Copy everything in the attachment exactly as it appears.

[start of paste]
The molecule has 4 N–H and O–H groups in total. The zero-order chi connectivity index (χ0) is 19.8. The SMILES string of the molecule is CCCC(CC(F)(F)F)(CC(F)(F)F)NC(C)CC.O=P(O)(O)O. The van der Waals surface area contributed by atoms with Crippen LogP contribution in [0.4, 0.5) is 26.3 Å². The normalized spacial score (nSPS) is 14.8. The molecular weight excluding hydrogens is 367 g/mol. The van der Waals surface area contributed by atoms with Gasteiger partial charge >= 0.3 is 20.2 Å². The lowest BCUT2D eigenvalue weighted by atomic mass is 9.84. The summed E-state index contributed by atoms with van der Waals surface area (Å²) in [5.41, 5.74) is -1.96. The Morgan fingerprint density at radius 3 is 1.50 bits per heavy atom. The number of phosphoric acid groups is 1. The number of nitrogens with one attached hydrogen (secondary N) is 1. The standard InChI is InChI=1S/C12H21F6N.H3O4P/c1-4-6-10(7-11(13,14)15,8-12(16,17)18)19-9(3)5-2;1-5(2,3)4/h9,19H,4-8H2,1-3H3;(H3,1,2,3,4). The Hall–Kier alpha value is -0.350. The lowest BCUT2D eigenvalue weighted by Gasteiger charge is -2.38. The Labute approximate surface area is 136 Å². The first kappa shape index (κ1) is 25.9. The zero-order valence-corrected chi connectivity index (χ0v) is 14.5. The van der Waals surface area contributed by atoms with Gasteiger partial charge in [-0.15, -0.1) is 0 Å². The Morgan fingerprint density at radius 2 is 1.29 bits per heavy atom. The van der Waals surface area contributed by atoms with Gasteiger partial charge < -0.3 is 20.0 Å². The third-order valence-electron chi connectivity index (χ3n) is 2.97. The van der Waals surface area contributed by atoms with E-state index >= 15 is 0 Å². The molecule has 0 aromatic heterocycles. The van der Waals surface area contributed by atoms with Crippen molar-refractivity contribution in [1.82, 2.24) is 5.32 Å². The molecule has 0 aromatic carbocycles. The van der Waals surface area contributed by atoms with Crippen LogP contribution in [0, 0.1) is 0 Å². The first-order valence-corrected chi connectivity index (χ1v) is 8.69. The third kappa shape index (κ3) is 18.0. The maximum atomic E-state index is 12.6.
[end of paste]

The molecule has 4 N–H and O–H groups in total. The zero-order chi connectivity index (χ0) is 19.8. The SMILES string of the molecule is CCCC(CC(F)(F)F)(CC(F)(F)F)NC(C)CC.O=P(O)(O)O. The van der Waals surface area contributed by atoms with Crippen LogP contribution in [0.4, 0.5) is 26.3 Å². The normalized spacial score (nSPS) is 14.8. The molecular weight excluding hydrogens is 367 g/mol. The van der Waals surface area contributed by atoms with Gasteiger partial charge >= 0.3 is 20.2 Å². The lowest BCUT2D eigenvalue weighted by atomic mass is 9.84. The summed E-state index contributed by atoms with van der Waals surface area (Å²) in [5.41, 5.74) is -1.96. The Morgan fingerprint density at radius 3 is 1.50 bits per heavy atom. The number of phosphoric acid groups is 1. The number of nitrogens with one attached hydrogen (secondary N) is 1. The standard InChI is InChI=1S/C12H21F6N.H3O4P/c1-4-6-10(7-11(13,14)15,8-12(16,17)18)19-9(3)5-2;1-5(2,3)4/h9,19H,4-8H2,1-3H3;(H3,1,2,3,4). The Hall–Kier alpha value is -0.350. The lowest BCUT2D eigenvalue weighted by Gasteiger charge is -2.38. The Labute approximate surface area is 136 Å². The first kappa shape index (κ1) is 25.9. The zero-order valence-corrected chi connectivity index (χ0v) is 14.5. The van der Waals surface area contributed by atoms with Gasteiger partial charge in [-0.15, -0.1) is 0 Å². The Morgan fingerprint density at radius 2 is 1.29 bits per heavy atom. The van der Waals surface area contributed by atoms with Gasteiger partial charge < -0.3 is 20.0 Å². The third-order valence-electron chi connectivity index (χ3n) is 2.97. The van der Waals surface area contributed by atoms with E-state index >= 15 is 0 Å². The molecule has 0 aromatic heterocycles. The van der Waals surface area contributed by atoms with Crippen molar-refractivity contribution in [1.82, 2.24) is 5.32 Å². The molecule has 0 aromatic carbocycles. The van der Waals surface area contributed by atoms with Crippen LogP contribution in [0, 0.1) is 0 Å². The first-order valence-corrected chi connectivity index (χ1v) is 8.69. The third kappa shape index (κ3) is 18.0. The maximum atomic E-state index is 12.6.